Improve Your Librem 5's Performance (with this one weird trick)

Good morning folks! I’m new to the forum here, so I’ll introduce myself briefly below the body of my post. :smiley: First, let’s dive right in…

One Weird Trick

I got a Librem 5 off eBay a little less than a week ago, and I’ve been experimenting with it specifically for the purpose of using it as a daily driver. Unfortunately, in this process I’ve noticed the system behaving extremely sluggish at times; apps being slow to load, laggy scrolling, and even random app crashes.

Upon investigation, I found this happening:

Screenshot 2024-02-05 at 3.12.51 PM

Yes, the CPU is pegged, but not because of any useful work. It’s pegged because the system is thrashing swapping pages in and out of zram. The memory pressure is way too high, and this is a sign of a system that is about to crash.

How do fix it? Well, I only have two options. Do less on my phone or add a swap file!

Here’s what I did (do not run these commands unless you know what you are doing!):

dd if=/dev/zero bs=1024 count=2097152 of=/swapfile
chown root:root /swapfile
chmod 600 /swapfile
mkswap /swapfile
echo '/swapfile none swap sw 0 0' >>/etc/fstab

Then reboot!

Note: These commands are intended to be run from a root shell. I didn’t prefix anything with sudo because I would really not like for someone to blindly copy/paste and ruin their phone.

Another Note: I’m running the latest stable Byzantium image, with all package updates installed.

Now my /proc/swaps looks like this:

Filename    Type       Size     Used      Priority
/swapfile   file       2097148  1495000   -2
/dev/zram0  partition  1484796  1443912   100

And voila, my system has been way snappier, even when I have multiple Firefox tabs open, waydroid, and several other apps.

How do I know if I need more swap?

Check your usage app! (Check below for the screenshot. As a new user I’m only allowed one embedded media item per post.)

If your RAM and/or Swap are ever over 80%, you’re approaching the danger zone.

But I already have zram!

That’s just a compressed area in RAM. It doesn’t give you more RAM, it just compresses pages into and out of RAM. It’s fast, and it’s better than nothing, but once the system memory pressure starts getting too high it’s not going to save you.

If I add a swap file, why bother keeping the zram swap?

The swap file is way slower than zram, so it is added to the swap list at a much lower priority. Ideally, the system will move very old / rarely accessed pages to the swap file and make room for much more frequently accessed pages in RAM and zram.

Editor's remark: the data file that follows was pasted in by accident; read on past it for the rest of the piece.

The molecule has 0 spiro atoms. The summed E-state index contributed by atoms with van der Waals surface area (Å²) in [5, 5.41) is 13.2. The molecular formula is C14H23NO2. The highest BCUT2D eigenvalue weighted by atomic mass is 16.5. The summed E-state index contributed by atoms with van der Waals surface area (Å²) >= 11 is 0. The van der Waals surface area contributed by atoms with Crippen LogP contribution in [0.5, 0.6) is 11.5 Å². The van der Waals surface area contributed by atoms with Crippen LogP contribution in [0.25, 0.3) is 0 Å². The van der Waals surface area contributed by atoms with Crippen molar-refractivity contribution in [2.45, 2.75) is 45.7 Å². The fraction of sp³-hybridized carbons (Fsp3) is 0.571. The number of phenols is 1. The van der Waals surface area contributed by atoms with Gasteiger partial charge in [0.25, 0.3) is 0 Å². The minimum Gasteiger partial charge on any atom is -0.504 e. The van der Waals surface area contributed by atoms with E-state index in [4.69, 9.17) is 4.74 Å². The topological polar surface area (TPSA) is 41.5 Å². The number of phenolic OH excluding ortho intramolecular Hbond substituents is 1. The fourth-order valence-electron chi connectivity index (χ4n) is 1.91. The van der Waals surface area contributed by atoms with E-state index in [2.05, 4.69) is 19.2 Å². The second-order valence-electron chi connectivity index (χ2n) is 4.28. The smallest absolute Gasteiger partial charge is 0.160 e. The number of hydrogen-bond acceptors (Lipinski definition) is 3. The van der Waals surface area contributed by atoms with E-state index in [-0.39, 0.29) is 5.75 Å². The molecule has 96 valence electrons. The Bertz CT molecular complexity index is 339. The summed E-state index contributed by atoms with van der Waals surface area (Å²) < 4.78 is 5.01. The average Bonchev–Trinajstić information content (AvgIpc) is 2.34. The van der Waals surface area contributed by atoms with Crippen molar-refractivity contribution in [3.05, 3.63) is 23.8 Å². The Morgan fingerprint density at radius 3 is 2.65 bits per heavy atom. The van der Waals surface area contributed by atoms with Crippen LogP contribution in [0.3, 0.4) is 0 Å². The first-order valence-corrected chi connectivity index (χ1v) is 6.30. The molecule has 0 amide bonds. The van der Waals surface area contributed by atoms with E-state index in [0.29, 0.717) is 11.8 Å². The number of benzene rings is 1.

Won’t this burn out my MMC?

Sure, eventually. Here are a few reasons I’m not worried about it:

  • I expect mmcblk0 to have implemented wear-leveling inside the hardware. (I didn’t look up the data sheet, so correct me if I’m wrong.) So no individual file can create a high-wear area on the chip.
  • As mentioned above, this swapfile is a lower priority than zram, so I’m minimizing the number of writes to the swapfile.
  • I’d rather wear out this phone with daily use in an actually usable configuration instead of tossing it in a drawer in disappointment. (With any luck, this phone will burn out around the time starts shipping something with a modern SoC.)

Who are you?

Hi! I’m Alex Markley. As mentioned at the beginning, I’m new here. I have a background in software and I have some professional experience with embedded Linux systems.

I’ve been using Linux for over 20 years now, often as a daily driver either at home or at work or both.

My Librem 5 is my first true mobile Linux device since my Compaq iPaq running Familar Linux (man I loved that thing). I’m really excited by the recent renaissance of activity around Linux Smartphones getting ready for prime time, and I felt it was high time to roll up my sleeves and dive in!


This is the usage app screenshot I was planning on uploading above:


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Welcome and thank you.


Strong first post. Welcome. Hope you enjoy your first pocket computer. :slightly_smiling_face:

Btw first I wanted to say “I have no lags”, since I don’t use it near or over RAM limit. So it’s also a bit user dependent.


“…with this one weird trick”

Love it! Welcome!


It is definitely going to be highly user-dependent. I’m certain Waydroid is what pushed me over the edge, but personally I’m not going to be able to use the phone as a daily driver without it. :man_shrugging: